Bad news for the Royals: Joakim Soria, who's saved 143 games in the last four years, has damage to the ulnar collateral ligament in his right (throwing) elbow. While no decision has been made as to what's next for the 27-year-old two-time All-Star, all signs point to Tommy John surgery. Which would mean Soria would miss at least the next 12 months.
This isn't as big a blow to Kansas City's chances of competing for a playoff spot this year as it may seem, as the Royals have a good stable of good arms who could take over the ninth inning. Jonathan Broxton, who was an elite reliever with the Dodgers only a few years ago, would be the most likely replacement closer, but Greg Holland or Louis Coleman could warrant a look as well.
Soria has held White Sox hitters to a .516 OPS over 33 career games, allowing just one home run to the 139 batters he's faced. That homer came on Aug. 22, 2007, when Josh Fields hit a three-run clout in the ninth inning off Soria -- unfortunately, though, the Sox had a four-run deficit and didn't come back to win.
With the Cubs back in the NLCS, White Sox fans have had to deal with another post-season of Cubs this and Cubs that. How does one escape it? Diehard White Sox fan John Kass of the Chicago Tribune comes on the podcast to talk with Chuck Garfien about his recent column entitled "Searching for a safe space in Cubslandia." Kass talks about how he's dealing with the Cubs success and how White Sox fans can find this safe space. He tells the story about taking the White Sox World Series trophy into a Chicago Tribune board meeting in 2005 to rub it in the faces of the Trib's executives who were all Cubs fans.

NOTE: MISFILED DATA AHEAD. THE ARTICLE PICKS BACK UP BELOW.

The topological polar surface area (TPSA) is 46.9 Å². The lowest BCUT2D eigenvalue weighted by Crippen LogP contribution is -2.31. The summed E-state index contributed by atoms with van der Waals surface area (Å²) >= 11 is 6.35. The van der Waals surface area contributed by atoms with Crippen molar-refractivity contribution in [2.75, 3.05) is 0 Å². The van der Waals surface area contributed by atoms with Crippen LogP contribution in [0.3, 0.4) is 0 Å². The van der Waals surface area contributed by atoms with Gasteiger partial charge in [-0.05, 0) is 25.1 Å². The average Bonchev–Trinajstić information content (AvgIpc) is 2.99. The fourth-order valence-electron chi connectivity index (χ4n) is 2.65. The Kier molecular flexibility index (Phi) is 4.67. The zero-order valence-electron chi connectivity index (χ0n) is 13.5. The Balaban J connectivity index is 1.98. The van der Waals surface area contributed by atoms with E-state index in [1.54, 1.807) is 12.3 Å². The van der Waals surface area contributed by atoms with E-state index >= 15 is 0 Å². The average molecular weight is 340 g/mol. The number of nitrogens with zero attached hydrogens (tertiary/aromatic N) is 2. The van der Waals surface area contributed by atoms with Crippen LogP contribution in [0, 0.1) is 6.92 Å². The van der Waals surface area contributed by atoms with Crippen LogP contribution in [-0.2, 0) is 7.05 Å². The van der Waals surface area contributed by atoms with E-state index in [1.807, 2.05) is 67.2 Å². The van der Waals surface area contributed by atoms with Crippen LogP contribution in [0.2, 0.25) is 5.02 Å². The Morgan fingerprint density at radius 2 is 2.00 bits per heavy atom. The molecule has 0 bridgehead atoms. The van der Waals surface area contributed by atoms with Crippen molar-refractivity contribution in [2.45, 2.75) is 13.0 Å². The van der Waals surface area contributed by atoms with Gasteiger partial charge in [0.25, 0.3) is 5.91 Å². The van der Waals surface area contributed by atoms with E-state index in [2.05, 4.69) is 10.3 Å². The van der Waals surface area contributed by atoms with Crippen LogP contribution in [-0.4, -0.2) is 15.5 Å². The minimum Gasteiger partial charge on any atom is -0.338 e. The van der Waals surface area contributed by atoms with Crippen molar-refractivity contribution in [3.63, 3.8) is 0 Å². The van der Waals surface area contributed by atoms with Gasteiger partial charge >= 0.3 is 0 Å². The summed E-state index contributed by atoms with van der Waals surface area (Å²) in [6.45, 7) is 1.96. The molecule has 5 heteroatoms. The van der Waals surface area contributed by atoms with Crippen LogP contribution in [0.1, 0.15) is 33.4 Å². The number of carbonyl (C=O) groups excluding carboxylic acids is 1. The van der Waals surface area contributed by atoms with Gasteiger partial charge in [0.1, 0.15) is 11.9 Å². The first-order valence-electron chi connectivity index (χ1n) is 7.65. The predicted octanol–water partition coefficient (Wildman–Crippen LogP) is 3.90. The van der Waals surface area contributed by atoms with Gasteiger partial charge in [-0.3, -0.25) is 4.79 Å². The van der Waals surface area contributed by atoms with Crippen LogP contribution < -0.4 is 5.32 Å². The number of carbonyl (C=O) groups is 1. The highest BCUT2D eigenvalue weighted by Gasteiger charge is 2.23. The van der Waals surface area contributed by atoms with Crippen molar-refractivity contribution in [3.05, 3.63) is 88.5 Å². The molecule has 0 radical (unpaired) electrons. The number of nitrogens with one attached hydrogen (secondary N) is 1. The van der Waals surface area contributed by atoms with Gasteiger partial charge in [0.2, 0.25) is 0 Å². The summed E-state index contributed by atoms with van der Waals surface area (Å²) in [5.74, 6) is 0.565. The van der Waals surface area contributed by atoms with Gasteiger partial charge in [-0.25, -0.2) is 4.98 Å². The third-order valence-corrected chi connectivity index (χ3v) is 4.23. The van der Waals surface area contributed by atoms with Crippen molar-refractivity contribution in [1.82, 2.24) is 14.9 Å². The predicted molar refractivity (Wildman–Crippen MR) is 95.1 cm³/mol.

Kass talks about how he watches the Cubs in the playoffs, the Chicago media coverage of their playoff run and how Cubs fans will react if they don't repeat as champions. Garfien and Kass also discuss the White Sox rebuild, the Cubs losing in 2003 and why Kass will be calling Cubs Pre and Post host David Kaplan in the middle of the night if and when the Cubs are eliminated.
Former White Sox pitcher Daniel Webb died at the age of 28 in an ATV accident on Saturday night, according to Humphreys County Sheriff Chris Davis.
Davis called it a “tragic accident, and we should rally around the family.”
Webb, a Paducah, Ky. native, was with the White Sox from 2013-16 and went 7-5 with a 4.50 ERA.
The White Sox released this statement:
Daniel left many friends within the Chicago White Sox organization, and we are all shocked and stunned by the news of last night's terrible accident. He was a terrific young man with a full life ahead of him. All thoughts and prayers go to his family and friends as they deal with today's tragic news.